Sending notes, cards or emails, or making phone calls builds real, vital relationships with your customers, not just sales. And from the customer’s side of things, that’s what we all want. By building relationships and strengthening those you already have, you’ll find yourself searching for customer leads much less often.
A recent post on a direct sales news blog caught my eye today. It was an exaggerated scenario about a direct sales consultant (DSC) approaching a young mom at a park where they had both taken their children to play. Almost as soon as they had introduced themselves, the DSC stuck a catalog in the other mom’s hand and began sharing her latest hostess incentives. That poor prospect couldn’t get out of that park fast enough!
Now, I’ll admit that there are a few (very few!) people who might could pull this off. But to the majority of us, this approach simply comes on too strong. This kind of behavior can not only offend, it can literally turn a new customer off so badly that they will never be reached by our products. Attempting a sale without becoming better acquainted makes the DSC appear gauche and insensitive. It’s better to build a relationship with a prospect first, then let them know of your business.
Put yourself in the prospect’s shoes. You’re at the park with your child. Enjoying a beautiful, sunny day. A nicely dressed woman walks up to you and asks if she can sit on your bench. She smiles. You smile and invite her to sit. Immediately she pulls a catalog out of her oversized purse and thrusts it toward you. “Hi, I’m Mary. I’m a direct sales consultant for XYZ Company. I’d love to show you the latest items in our catalog.”
Now, I don’t know about you, but I quickly start looking for an exit in a situation like that!
But consider, on the other hand… this same nicely dressed woman walks up to you and asks if she can sit on your bench. She smiles. You smile and invite her to sit. She says, “Hi, I’m Mary. What’s your name?” You begin to chat. She tells you about her kids. She asks about yours. You talk about where you live, hobbies, husbands, work. You spend an enjoyable few minutes getting to know each other.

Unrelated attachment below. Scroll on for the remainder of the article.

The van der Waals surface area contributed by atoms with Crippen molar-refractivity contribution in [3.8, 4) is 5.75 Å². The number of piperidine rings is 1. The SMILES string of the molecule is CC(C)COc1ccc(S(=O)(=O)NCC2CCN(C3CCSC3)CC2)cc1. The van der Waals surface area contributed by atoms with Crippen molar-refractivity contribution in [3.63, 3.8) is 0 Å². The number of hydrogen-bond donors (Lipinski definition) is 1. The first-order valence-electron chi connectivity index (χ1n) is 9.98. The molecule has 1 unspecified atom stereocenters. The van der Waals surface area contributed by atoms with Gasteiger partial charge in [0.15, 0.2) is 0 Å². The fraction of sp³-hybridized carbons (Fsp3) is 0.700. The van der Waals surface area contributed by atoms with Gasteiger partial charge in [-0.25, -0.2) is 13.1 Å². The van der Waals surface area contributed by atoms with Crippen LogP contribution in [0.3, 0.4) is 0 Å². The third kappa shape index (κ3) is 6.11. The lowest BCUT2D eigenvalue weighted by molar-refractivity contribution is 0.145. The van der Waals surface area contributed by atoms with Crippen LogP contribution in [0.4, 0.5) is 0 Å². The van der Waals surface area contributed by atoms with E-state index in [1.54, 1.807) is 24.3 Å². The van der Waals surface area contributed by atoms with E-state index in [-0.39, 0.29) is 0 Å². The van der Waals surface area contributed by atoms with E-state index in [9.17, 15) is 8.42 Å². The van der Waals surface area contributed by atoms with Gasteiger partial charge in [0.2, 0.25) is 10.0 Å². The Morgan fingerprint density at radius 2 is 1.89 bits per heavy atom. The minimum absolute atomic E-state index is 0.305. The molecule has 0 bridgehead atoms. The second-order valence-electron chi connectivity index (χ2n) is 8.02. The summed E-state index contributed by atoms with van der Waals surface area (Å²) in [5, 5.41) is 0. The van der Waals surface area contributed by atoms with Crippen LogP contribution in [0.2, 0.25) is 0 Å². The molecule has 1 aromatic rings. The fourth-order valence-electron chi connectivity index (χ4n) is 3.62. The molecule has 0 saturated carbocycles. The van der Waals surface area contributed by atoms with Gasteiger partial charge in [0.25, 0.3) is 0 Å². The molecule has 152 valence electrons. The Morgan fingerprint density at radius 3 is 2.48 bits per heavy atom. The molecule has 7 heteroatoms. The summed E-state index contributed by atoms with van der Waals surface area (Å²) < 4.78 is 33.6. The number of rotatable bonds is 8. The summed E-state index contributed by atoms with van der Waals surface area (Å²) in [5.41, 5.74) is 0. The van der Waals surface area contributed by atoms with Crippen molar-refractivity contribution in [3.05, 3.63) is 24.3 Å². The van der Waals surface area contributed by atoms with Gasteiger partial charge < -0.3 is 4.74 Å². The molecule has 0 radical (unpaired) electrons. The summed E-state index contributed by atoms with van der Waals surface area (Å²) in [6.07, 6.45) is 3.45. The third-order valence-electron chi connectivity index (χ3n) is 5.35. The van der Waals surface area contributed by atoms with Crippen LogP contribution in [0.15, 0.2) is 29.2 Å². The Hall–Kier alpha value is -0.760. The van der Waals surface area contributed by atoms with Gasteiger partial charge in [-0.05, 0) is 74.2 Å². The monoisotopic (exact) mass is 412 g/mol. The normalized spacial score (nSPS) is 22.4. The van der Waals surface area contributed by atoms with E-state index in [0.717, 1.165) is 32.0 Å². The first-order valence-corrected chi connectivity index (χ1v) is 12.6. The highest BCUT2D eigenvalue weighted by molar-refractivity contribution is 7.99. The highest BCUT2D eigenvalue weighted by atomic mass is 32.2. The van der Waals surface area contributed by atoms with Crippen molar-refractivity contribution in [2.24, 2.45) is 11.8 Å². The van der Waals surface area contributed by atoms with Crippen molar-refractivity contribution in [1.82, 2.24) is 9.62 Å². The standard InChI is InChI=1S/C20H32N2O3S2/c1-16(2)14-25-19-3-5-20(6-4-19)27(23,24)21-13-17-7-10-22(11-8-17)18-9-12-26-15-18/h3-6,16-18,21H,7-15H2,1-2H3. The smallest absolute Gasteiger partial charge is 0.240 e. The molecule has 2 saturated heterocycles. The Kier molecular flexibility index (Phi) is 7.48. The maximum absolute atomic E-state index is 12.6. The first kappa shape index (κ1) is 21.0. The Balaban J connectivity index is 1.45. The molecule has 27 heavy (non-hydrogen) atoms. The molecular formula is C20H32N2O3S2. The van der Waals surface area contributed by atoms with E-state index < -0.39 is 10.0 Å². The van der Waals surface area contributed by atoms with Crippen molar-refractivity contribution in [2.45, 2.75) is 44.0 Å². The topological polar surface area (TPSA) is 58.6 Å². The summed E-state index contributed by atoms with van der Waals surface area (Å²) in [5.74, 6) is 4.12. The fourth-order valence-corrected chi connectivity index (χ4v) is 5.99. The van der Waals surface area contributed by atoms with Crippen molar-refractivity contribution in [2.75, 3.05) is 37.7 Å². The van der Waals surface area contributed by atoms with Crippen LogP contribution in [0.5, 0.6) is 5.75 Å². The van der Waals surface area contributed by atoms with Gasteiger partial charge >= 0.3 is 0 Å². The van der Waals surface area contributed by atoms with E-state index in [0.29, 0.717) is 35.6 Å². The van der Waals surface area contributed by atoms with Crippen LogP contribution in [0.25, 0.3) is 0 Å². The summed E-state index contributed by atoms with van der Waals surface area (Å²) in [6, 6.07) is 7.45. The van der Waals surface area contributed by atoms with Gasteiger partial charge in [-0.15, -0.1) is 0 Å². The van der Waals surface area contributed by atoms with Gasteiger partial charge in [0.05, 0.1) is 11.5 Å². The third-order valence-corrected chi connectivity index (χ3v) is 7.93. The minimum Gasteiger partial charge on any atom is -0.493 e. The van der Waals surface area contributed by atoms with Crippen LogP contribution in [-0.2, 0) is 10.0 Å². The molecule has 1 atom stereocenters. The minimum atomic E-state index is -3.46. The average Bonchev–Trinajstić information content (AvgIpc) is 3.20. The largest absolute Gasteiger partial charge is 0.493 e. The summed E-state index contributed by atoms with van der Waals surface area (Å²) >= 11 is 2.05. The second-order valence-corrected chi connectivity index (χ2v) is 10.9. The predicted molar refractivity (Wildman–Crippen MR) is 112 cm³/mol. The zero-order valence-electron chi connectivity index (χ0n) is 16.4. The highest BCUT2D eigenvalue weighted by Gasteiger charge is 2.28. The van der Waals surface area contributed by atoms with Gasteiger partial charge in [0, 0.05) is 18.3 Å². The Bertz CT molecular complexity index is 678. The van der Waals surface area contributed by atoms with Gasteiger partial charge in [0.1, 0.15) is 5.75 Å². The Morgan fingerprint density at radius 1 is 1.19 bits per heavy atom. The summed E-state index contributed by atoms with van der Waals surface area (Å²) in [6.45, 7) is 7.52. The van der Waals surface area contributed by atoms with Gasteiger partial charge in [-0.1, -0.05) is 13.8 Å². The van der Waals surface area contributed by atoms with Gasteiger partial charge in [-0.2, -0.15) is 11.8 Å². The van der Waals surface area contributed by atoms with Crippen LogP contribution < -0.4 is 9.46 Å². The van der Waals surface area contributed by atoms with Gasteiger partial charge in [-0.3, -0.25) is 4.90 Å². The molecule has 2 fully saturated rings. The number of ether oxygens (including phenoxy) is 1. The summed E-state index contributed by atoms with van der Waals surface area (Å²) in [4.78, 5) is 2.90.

Before long you look at your watch and realize it’s time to go. As you stand, Mary stands also.
“I have really enjoyed talking with you,” she says. And you believe her. She reaches into her purse and pulls out a business card. “Give me a call sometime when you’re free. Maybe we can go to lunch,” she says as she hands you her card.
You notice she’s a consultant for XYZ Company. You say to her, “Wow. I’ve been wanting to see a recent catalog. Do you have one with you?” Being the good consultant she is, she pulls one out of her oversized purse and hands it to you. “Sure,” she says. “Look it over and call me if you need anything.”
Totally different scenario. No pressure. No feeling of imposition. You’ve just met a new friend and she happens to be a sales consultant for XYZ Company. What a pleasant coincidence.
Which of these situations do you think would create a loyal customer? The second one, of course!